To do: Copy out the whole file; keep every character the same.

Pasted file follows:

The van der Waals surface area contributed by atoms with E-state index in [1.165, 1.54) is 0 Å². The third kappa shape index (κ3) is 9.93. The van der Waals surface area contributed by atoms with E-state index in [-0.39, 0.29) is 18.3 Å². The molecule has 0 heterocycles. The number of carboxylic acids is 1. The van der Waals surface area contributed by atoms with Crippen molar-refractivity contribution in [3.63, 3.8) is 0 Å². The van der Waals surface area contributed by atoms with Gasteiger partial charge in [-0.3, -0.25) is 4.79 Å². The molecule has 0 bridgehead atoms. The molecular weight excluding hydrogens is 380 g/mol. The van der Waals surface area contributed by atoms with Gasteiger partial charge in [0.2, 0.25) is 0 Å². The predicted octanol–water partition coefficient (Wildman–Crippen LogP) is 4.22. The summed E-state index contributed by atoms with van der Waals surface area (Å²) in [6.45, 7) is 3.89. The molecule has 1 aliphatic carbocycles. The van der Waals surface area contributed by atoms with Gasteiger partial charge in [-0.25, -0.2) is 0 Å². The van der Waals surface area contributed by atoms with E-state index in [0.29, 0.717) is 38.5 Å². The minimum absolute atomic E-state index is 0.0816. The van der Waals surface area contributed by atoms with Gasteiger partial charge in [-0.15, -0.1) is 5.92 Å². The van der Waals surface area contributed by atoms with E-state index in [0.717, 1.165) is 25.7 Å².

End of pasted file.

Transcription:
The van der Waals surface area contributed by atoms with E-state index in [1.165, 1.54) is 0 Å². The third kappa shape index (κ3) is 9.93. The van der Waals surface area contributed by atoms with E-state index in [-0.39, 0.29) is 18.3 Å². The molecule has 0 heterocycles. The number of carboxylic acids is 1. The van der Waals surface area contributed by atoms with Crippen molar-refractivity contribution in [3.63, 3.8) is 0 Å². The van der Waals surface area contributed by atoms with Gasteiger partial charge in [-0.3, -0.25) is 4.79 Å². The molecule has 0 bridgehead atoms. The molecular weight excluding hydrogens is 380 g/mol. The van der Waals surface area contributed by atoms with Gasteiger partial charge in [0.2, 0.25) is 0 Å². The predicted octanol–water partition coefficient (Wildman–Crippen LogP) is 4.22. The summed E-state index contributed by atoms with van der Waals surface area (Å²) in [6.45, 7) is 3.89. The molecule has 1 aliphatic carbocycles. The van der Waals surface area contributed by atoms with Gasteiger partial charge in [-0.25, -0.2) is 0 Å². The van der Waals surface area contributed by atoms with E-state index in [0.29, 0.717) is 38.5 Å². The minimum absolute atomic E-state index is 0.0816. The van der Waals surface area contributed by atoms with Gasteiger partial charge in [-0.15, -0.1) is 5.92 Å². The van der Waals surface area contributed by atoms with E-state index in [0.717, 1.165) is 25.7 Å².